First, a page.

Sep. 04 2012 03:56 PM
Michael Rasmussen

We've all heard of "fight or flight." But what about the third F option, freeze? Where is the research, the thoughts surrounding freezing? It is easily observable in animals that rely on camouflage. Their initial response is to stay hidden until that choice isn't viable. It is semi-visible in procrastinators. Surely there are other human situations where freezing is a response.

What can you dig up on this?

Sep. 04 2012 03:56 PM
Luisa from Los Angeles

Do you think there is a correlation between our advances in technology and the increasing depression and anxiety rates? Is there truth to the theory of depression as evolutionarily beneficial, and if so, has society outgrown the need for this adaptation while the human species itself has not evolved into creatures fit for the civilization it has created.

I actually began thinking about these things when I first heard the "Lucy" story. The fact that Lucy was able to learn enough about how to be "human" that she could not successfully live in the wild anymore made me wonder how well we truly live in modern society (increasing mental health issues suggests that perhaps we don't do "civilization" very well, though, we obviously don't do wilderness so well anymore either). Has our technology advanced beyond our own evolution?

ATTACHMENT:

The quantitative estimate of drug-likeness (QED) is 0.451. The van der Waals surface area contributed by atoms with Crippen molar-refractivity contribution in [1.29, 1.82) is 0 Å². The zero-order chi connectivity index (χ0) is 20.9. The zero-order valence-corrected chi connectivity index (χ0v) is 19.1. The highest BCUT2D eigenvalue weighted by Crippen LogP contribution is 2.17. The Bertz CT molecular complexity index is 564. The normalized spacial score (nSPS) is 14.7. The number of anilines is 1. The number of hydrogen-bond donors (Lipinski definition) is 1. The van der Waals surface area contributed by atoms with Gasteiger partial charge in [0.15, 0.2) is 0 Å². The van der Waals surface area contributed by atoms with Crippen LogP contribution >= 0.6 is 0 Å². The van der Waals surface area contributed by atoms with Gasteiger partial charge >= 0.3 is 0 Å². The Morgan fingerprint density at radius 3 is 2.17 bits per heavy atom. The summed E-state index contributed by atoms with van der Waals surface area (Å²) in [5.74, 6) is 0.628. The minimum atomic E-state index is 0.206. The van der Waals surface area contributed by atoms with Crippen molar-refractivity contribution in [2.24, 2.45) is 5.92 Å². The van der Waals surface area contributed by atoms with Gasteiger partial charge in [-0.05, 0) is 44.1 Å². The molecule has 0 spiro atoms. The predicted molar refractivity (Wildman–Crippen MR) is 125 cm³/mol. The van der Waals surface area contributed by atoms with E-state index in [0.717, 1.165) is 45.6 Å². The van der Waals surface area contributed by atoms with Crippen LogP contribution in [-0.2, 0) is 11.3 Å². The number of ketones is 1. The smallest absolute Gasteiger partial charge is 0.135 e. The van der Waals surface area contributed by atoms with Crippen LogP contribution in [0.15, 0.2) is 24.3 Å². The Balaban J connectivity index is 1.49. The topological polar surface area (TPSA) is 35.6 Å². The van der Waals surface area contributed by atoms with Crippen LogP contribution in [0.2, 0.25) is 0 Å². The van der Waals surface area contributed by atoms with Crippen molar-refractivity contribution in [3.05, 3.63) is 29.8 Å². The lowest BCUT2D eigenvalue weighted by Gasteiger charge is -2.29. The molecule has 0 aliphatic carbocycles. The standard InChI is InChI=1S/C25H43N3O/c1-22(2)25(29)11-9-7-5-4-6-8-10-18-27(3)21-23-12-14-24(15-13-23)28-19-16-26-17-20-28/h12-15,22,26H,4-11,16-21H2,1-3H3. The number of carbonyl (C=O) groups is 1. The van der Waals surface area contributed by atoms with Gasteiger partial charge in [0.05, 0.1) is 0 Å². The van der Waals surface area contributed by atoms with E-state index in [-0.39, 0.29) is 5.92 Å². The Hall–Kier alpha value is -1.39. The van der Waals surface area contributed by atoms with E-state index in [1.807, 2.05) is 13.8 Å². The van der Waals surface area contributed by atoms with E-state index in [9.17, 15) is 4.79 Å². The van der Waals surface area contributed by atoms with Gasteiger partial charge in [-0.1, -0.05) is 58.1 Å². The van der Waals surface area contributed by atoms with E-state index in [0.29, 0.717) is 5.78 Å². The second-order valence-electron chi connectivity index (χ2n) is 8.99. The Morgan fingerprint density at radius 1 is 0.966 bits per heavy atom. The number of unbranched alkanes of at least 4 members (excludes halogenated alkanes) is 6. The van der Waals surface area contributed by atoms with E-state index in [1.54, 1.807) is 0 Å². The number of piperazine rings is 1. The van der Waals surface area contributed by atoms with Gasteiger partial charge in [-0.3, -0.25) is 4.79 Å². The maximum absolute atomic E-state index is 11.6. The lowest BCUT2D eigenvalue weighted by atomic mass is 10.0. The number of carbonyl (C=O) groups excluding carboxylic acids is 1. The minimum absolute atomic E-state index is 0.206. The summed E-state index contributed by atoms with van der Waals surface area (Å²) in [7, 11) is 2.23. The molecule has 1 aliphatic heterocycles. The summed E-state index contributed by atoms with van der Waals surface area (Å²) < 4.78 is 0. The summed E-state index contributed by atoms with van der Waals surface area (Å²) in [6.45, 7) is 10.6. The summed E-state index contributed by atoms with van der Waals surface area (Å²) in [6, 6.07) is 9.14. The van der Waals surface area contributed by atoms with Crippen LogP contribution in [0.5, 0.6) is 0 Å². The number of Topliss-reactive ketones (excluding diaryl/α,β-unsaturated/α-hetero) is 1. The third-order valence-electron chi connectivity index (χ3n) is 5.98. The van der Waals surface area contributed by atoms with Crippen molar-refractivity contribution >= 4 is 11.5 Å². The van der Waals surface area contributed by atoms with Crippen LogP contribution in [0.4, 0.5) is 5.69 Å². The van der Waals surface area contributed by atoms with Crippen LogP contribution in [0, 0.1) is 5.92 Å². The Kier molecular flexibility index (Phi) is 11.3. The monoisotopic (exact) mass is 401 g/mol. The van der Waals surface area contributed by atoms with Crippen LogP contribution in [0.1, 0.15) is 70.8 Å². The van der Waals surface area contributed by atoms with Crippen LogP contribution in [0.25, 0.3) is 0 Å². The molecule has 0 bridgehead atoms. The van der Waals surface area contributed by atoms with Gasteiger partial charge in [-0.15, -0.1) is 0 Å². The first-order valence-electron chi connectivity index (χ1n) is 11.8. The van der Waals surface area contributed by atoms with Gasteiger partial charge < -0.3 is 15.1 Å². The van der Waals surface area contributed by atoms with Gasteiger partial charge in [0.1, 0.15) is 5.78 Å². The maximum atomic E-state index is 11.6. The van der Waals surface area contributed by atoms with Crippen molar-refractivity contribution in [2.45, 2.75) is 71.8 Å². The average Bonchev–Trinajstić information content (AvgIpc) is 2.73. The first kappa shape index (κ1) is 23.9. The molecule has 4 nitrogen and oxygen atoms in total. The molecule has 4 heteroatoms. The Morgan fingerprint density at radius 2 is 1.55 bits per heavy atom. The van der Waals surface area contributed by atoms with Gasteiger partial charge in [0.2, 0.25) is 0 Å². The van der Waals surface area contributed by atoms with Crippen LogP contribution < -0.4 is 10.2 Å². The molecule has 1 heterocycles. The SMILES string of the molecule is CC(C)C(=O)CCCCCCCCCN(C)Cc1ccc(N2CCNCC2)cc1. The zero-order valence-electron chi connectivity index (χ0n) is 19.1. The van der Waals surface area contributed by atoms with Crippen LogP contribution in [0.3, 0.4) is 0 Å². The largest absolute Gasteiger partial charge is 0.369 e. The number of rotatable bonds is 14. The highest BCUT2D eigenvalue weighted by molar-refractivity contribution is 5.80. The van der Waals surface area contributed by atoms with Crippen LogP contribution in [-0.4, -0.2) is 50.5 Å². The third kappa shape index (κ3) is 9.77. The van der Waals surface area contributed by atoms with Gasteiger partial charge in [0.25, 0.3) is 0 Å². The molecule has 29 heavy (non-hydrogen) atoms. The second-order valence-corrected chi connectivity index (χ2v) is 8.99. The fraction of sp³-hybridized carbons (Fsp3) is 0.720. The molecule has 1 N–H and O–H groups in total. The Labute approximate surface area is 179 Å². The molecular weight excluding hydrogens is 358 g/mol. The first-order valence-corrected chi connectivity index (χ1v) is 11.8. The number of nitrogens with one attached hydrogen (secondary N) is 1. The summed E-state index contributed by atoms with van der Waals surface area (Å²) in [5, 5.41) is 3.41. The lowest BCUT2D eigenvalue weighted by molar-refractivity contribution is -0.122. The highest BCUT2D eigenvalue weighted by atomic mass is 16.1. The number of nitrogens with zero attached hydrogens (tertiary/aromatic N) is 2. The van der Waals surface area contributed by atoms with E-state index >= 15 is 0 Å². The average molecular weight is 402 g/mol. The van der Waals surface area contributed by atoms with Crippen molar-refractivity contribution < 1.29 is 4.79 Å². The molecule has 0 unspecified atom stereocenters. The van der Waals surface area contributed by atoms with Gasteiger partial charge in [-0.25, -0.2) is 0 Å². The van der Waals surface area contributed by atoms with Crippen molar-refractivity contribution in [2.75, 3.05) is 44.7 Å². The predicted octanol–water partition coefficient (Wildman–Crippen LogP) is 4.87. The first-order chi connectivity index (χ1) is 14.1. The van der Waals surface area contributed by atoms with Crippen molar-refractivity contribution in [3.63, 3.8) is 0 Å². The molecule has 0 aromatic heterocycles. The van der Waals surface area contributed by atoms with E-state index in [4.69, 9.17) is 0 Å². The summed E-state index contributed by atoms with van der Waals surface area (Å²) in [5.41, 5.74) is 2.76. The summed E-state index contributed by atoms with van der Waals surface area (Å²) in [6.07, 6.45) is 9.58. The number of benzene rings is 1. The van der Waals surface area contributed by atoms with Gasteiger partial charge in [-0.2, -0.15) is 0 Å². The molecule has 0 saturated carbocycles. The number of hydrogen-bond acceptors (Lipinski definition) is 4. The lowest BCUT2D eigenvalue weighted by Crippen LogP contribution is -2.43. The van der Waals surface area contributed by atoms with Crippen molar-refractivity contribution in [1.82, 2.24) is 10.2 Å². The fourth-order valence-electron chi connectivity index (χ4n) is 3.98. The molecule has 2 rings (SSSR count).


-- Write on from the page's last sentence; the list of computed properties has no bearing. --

I hope all that makes sense.

Love Radiolab so very much. Thanks for making it.

Sep. 04 2012 03:56 PM
Xiaohan from Seattle

I'll do you guys a favor and only ask two of the billion questions I have!

1. I understand that not all thoughts require speech/sound, but when we speak to ourselves we "hear" ourselves in our minds, which leads me to the question, how do people who are deaf speak to themselves in their minds? How do they "speak" to themselves?